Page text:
Court Holds No Trademark Infringement and/or False Advertising of “Parks” Trademark by use of “Park’s Finest”

Parks, LLC v. Tyson Foods, Inc.

Factual Allegations:

  • Tyson launched "Park's Finest" hot dogs
  • Parks LLC sells sausages and other meat products
  • Parks claims that Tyson infringed upon its "Parks" trademark and engaged in false advertising

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  • Court found no trademark infringement or false advertising
  • Wasn't "false advertising" because:
    • Calling Tyson's product "Park's Finest" does not relate to the "nature, characteristics, qualities, or geographic origin" of the product
    • Tysonss use of "Parks" didn't function as a trademark
  • Wasn't trademark infringement because:
    • Consumers would understand that the "Parks" in "Park's Finest" was a reference to Tyson's "Ball Park"  brand , not Parks meat products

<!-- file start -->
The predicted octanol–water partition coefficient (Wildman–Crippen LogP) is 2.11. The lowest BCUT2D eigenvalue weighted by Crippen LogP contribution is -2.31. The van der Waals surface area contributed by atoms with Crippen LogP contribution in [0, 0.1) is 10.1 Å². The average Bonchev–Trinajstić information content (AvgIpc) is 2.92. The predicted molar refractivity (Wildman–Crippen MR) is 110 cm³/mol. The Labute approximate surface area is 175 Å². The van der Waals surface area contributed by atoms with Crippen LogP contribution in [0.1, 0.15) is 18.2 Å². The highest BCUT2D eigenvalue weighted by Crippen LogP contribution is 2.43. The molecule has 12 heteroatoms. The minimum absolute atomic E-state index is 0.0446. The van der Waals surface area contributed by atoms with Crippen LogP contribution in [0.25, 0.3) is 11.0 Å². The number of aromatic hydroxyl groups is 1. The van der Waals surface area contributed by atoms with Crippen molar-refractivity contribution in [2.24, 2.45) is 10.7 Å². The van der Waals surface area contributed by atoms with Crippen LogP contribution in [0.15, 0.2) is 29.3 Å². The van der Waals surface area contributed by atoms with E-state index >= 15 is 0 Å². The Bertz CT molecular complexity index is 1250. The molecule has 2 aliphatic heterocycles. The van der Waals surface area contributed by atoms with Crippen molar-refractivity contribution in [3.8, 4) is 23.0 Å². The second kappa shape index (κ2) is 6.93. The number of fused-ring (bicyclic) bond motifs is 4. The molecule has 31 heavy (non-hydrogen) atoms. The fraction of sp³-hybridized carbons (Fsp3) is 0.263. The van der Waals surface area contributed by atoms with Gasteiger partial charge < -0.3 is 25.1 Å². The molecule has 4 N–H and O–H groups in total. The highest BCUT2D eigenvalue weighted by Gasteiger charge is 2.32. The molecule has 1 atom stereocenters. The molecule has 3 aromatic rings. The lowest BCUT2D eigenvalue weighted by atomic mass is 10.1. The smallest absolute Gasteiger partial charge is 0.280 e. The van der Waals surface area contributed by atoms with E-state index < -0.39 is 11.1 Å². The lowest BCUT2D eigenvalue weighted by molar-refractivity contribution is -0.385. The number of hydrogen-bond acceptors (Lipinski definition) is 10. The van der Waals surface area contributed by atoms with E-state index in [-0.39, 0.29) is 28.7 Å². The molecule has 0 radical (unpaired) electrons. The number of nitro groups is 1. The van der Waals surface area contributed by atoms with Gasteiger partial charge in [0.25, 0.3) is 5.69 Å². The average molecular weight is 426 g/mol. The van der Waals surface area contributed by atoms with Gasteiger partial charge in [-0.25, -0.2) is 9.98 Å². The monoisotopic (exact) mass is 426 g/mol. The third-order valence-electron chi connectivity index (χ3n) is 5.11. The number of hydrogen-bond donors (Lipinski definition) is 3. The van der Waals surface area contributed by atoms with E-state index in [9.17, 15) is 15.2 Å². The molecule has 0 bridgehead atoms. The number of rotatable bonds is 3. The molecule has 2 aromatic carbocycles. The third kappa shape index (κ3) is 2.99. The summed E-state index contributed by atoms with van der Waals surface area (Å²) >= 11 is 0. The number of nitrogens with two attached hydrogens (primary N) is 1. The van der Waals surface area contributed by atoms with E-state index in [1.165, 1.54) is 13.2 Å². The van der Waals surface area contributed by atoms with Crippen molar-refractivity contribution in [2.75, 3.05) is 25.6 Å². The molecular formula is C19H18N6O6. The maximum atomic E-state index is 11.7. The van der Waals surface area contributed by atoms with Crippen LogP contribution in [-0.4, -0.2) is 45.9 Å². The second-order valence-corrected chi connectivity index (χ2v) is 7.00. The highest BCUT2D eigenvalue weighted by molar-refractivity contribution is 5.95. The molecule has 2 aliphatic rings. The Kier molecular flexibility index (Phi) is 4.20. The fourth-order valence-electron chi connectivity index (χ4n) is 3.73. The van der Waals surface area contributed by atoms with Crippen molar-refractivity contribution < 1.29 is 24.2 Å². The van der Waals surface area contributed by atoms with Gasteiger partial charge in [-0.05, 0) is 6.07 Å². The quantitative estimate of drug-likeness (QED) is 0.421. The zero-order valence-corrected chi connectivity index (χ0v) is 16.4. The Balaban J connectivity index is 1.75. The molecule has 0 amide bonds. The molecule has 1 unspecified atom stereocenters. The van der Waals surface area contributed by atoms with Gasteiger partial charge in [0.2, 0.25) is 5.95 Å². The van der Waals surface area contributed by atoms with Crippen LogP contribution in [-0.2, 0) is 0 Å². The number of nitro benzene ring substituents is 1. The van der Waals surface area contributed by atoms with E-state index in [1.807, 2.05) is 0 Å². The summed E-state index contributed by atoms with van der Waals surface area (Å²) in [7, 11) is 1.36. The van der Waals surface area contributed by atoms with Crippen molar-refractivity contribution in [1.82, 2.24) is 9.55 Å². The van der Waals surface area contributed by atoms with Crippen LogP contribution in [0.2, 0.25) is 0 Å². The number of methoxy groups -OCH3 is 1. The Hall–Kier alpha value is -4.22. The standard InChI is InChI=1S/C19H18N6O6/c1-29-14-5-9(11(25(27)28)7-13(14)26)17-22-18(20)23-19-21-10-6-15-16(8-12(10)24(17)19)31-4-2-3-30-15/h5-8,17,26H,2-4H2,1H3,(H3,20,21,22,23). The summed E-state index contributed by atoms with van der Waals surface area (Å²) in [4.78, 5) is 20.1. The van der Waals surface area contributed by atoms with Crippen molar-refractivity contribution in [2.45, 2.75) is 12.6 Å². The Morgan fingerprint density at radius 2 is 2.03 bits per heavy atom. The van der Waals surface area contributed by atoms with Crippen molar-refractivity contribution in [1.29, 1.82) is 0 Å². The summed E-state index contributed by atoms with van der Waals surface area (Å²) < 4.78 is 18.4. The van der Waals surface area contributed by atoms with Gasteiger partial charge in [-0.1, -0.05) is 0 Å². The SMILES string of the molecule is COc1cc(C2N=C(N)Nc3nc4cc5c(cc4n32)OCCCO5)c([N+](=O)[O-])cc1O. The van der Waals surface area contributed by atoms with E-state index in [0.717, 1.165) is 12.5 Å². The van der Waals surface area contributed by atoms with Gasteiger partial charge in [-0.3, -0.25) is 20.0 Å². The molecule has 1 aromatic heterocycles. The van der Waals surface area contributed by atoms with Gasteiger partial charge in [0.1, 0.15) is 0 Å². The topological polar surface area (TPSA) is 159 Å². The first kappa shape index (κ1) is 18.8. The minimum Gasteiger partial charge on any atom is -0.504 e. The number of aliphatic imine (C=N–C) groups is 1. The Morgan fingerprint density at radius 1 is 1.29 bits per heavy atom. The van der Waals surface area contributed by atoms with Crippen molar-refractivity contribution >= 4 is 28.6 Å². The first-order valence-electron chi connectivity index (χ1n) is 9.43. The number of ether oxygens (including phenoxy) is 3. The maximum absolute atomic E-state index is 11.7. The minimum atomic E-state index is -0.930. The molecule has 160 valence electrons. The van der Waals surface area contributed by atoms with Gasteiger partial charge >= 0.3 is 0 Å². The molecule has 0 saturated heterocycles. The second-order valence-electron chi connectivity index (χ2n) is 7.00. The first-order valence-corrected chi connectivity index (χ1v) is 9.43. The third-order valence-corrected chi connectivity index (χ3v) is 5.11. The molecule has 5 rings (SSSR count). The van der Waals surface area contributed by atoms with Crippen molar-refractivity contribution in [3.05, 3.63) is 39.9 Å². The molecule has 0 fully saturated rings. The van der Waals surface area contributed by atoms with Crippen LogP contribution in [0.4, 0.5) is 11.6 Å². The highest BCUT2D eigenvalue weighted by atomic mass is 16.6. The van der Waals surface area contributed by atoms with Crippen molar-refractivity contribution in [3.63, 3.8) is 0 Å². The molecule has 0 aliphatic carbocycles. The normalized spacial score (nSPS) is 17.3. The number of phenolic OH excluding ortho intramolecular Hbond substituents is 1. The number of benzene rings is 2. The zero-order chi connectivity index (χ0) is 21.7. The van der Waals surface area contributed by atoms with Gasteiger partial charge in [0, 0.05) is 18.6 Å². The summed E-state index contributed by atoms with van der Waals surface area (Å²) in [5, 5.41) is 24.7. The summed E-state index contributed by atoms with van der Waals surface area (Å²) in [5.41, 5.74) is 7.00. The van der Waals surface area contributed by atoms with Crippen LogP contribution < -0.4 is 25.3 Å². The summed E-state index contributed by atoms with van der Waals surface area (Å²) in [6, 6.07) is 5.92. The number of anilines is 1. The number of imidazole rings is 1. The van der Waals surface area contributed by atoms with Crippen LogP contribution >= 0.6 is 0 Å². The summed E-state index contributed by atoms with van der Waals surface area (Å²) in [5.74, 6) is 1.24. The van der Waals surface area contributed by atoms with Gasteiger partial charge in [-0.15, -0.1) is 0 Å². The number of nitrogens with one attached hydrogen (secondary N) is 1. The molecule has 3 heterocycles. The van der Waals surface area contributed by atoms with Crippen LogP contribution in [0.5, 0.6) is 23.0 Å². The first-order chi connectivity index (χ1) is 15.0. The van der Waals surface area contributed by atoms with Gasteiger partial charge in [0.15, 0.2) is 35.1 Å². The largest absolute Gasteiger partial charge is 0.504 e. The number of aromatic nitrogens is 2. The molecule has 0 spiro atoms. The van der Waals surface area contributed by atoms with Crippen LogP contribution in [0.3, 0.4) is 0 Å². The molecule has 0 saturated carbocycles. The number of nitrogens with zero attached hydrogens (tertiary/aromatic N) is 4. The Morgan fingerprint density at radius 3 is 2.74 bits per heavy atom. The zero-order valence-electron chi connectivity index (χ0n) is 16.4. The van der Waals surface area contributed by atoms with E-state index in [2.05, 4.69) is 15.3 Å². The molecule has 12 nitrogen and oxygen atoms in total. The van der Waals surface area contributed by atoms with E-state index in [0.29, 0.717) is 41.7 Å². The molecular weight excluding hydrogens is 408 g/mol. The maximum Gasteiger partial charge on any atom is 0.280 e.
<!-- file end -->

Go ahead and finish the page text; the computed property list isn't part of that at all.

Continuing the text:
Court Affirms FTC Decision that Website Misrepresented Source of its Content

Fanning V. FTC


  • was a self-proclaimed reputation management website with few users
  • created the vast majority of profiles by using a computer program—a fact did not disclose


  • is responsible for all reasonable interpretations of its claims
  • referenced its "millions" of users; its disclaimers said that it could not be held liable for content because the content reflected the views of its users; and the "Post a Jerk" page created a "net impression" that the website contained wholly user generated content

Class Action Over Charitable Raffle in IL

Anderson v. Naperville Rotary Charities and Trident Interactive


  • NRC has operated a charitable raffle with the assistance of vendor, Trident
  • Plaintiff seeks full refund for all raffle tickets purchased


NRC violated IL Raffles Act by:

  • Selling raffle tickets outside the jurisdiction in which it has a raffle license
  • Paying a third party vendor to help operate the raffle
  • Using the Internet to sell raffle tickets
  • Advertising in various media outlets
  • Receiving proceeds in excess of $2,000